A Study Assessing Nivolumab Immunotherapy Added to Chemoembolization for Liver Cancer


Full Title

MCT: A Multicenter Pilot Study of Nivolumab with Drug Eluting Bead Transarterial Chemoembolization in Patients with Advanced Hepatocellular Carcinoma


Liver cancers that cannot be surgically removed or treated with liver transplantation are sometimes treated with embolization. Chemoembolization is when doctors perform a procedure to send tiny glass beads with chemotherapy through the arteries supplying blood to the tumor, causing the tumor to die. This procedure has been shown to shrink tumors and allow patients with liver cancer to live longer. This treatment is an established standard of care for patients with liver cancer. When the beads are coated with chemotherapy, the treatment is called “drug-eluting bead transarterial chemoembolization” (deb-TACE).

Nivolumab boosts the immune system’s ability to recognize and kill cancer cells. Nivolumab is approved by the FDA for the treatment of a number of cancers. Nivolumab has been tested in liver cancer and has been shown to be safe and cause tumors to shrink. There is some evidence that adding the immunotherapy drug nivolumab to deb-TACE therapy may help make this treatment more effective against liver cancer. In this study, researchers want to see how safe and effective the combination of nivolumab and deb-TACE is for patients with liver cancer that is limited to the liver. All patients will receive nivolumab intravenously (by vein) every two weeks up to one year after embolization.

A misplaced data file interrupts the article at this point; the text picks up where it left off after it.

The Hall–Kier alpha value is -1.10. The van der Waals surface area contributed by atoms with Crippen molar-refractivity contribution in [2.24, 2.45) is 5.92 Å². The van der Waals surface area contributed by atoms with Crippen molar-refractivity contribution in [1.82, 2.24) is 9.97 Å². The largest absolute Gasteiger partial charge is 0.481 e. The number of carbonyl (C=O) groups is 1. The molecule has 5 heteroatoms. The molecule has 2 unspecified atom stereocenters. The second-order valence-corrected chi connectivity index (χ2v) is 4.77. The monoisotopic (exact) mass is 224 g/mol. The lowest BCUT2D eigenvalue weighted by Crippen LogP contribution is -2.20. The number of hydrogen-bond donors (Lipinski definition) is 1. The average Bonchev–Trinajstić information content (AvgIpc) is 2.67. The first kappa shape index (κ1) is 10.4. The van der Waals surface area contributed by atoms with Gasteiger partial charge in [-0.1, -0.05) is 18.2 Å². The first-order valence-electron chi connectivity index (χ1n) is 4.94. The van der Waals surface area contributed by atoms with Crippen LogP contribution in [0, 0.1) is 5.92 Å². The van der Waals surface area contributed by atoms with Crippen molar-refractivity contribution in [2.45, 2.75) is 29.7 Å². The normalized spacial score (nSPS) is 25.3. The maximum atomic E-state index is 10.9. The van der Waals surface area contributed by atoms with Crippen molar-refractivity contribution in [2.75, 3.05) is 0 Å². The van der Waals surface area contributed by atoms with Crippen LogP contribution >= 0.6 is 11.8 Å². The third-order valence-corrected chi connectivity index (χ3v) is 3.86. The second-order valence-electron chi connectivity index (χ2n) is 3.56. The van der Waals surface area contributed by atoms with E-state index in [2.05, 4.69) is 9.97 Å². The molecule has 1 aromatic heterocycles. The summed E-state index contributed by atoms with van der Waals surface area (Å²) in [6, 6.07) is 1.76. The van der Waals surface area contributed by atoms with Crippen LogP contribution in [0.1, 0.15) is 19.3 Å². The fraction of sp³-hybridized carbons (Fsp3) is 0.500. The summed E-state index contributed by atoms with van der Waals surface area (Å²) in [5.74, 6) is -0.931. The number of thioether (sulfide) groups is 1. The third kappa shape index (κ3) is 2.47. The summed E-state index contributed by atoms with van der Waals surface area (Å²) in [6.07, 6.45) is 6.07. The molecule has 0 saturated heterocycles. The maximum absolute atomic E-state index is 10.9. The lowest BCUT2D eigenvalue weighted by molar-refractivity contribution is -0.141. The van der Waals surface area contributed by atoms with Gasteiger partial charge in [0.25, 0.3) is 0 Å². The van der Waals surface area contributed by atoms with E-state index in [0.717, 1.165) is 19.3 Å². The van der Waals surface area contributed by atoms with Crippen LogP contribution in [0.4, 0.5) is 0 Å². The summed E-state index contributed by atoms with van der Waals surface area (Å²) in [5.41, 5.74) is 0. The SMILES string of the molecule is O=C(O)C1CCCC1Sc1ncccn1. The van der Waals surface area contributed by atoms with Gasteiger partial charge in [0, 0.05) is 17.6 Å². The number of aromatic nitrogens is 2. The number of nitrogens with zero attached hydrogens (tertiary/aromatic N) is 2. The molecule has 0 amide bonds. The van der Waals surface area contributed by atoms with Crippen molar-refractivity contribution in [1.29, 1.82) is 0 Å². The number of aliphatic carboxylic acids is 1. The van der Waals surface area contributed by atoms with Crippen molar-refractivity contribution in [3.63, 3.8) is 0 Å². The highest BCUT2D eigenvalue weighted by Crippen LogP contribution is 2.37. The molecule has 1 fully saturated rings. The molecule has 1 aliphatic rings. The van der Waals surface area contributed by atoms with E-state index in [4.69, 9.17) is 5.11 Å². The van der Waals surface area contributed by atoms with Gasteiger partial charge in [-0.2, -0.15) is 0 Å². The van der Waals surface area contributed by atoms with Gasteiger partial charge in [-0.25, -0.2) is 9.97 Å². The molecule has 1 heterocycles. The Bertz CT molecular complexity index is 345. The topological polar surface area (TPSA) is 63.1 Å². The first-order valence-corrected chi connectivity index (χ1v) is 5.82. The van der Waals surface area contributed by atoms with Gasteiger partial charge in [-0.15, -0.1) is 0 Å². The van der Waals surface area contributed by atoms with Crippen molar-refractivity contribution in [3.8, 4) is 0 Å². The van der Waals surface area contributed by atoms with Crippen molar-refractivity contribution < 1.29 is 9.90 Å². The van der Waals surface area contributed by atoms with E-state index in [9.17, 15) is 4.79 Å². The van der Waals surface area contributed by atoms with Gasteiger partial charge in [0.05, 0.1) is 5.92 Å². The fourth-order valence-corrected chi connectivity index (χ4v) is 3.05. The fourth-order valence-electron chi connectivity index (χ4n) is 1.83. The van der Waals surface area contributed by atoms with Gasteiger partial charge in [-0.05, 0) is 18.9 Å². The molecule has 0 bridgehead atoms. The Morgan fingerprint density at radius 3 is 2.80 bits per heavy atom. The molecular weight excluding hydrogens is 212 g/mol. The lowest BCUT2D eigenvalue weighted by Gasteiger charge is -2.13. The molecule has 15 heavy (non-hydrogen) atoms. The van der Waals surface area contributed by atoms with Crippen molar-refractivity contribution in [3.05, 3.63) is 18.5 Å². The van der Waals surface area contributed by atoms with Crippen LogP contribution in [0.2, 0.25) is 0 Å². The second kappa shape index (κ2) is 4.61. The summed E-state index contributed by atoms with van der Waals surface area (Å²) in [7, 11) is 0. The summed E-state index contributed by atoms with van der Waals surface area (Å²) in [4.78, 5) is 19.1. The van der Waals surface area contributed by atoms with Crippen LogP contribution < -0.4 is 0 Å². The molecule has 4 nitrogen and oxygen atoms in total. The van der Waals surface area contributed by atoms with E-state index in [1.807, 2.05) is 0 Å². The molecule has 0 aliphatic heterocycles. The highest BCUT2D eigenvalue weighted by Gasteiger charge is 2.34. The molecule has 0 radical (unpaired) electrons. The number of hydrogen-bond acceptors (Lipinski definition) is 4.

To be eligible for this study, patients must meet several criteria, including but not limited to the following:

  • Patients must have hepatocellular cancer that cannot be successfully treated with surgery or a liver transplant.
  • Patients must have liver cancer limited to the liver.
  • Patients may not have previously received embolization, ablation, or immunotherapy.
  • Patients must be physically well enough that they are fully ambulatory, capable of all self care, and are capable of all but physically strenuous activities. As an example, patients must be well enough that they would be able to carry out office work or light housework.
  • This study is for patients age 18 and older.

For more information about this study and to inquire about eligibility, please contact Dr. James Harding at 646-888-4314.







Joseph Erinjeri